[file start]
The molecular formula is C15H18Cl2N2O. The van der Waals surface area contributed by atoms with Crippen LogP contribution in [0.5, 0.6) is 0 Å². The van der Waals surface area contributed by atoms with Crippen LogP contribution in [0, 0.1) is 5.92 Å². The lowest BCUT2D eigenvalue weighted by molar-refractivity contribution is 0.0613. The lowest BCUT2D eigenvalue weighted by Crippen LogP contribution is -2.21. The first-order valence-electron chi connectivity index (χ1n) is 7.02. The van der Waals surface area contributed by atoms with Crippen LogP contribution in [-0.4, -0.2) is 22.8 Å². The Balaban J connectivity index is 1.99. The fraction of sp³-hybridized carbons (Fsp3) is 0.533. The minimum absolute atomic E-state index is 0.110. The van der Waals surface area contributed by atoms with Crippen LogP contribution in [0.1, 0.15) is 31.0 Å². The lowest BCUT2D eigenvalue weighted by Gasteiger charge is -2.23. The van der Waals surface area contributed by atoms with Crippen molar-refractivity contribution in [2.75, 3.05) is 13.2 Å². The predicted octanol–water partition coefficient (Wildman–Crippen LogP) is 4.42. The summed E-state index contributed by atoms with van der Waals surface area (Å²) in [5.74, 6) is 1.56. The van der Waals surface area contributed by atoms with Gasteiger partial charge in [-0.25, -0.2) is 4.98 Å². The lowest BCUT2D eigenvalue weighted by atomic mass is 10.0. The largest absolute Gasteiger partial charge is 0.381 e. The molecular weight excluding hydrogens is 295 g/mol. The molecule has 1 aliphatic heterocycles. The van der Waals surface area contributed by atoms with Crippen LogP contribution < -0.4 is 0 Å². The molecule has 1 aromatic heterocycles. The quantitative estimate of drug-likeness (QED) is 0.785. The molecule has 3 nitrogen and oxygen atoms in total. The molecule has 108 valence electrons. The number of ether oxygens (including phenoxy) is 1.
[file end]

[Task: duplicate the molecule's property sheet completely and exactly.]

The molecular formula is C15H18Cl2N2O. The van der Waals surface area contributed by atoms with Crippen LogP contribution in [0.5, 0.6) is 0 Å². The van der Waals surface area contributed by atoms with Crippen LogP contribution in [0, 0.1) is 5.92 Å². The lowest BCUT2D eigenvalue weighted by molar-refractivity contribution is 0.0613. The lowest BCUT2D eigenvalue weighted by Crippen LogP contribution is -2.21. The first-order valence-electron chi connectivity index (χ1n) is 7.02. The van der Waals surface area contributed by atoms with Crippen LogP contribution in [-0.4, -0.2) is 22.8 Å². The Balaban J connectivity index is 1.99. The fraction of sp³-hybridized carbons (Fsp3) is 0.533. The minimum absolute atomic E-state index is 0.110. The van der Waals surface area contributed by atoms with Crippen LogP contribution in [0.1, 0.15) is 31.0 Å². The lowest BCUT2D eigenvalue weighted by Gasteiger charge is -2.23. The van der Waals surface area contributed by atoms with Crippen molar-refractivity contribution in [2.75, 3.05) is 13.2 Å². The predicted octanol–water partition coefficient (Wildman–Crippen LogP) is 4.42. The summed E-state index contributed by atoms with van der Waals surface area (Å²) in [5.74, 6) is 1.56. The van der Waals surface area contributed by atoms with Gasteiger partial charge in [-0.25, -0.2) is 4.98 Å². The lowest BCUT2D eigenvalue weighted by atomic mass is 10.0. The largest absolute Gasteiger partial charge is 0.381 e. The molecular weight excluding hydrogens is 295 g/mol. The molecule has 1 aliphatic heterocycles. The van der Waals surface area contributed by atoms with Crippen LogP contribution < -0.4 is 0 Å². The molecule has 1 aromatic heterocycles. The quantitative estimate of drug-likeness (QED) is 0.785. The molecule has 3 nitrogen and oxygen atoms in total. The molecule has 108 valence electrons. The number of ether oxygens (including phenoxy) is 1.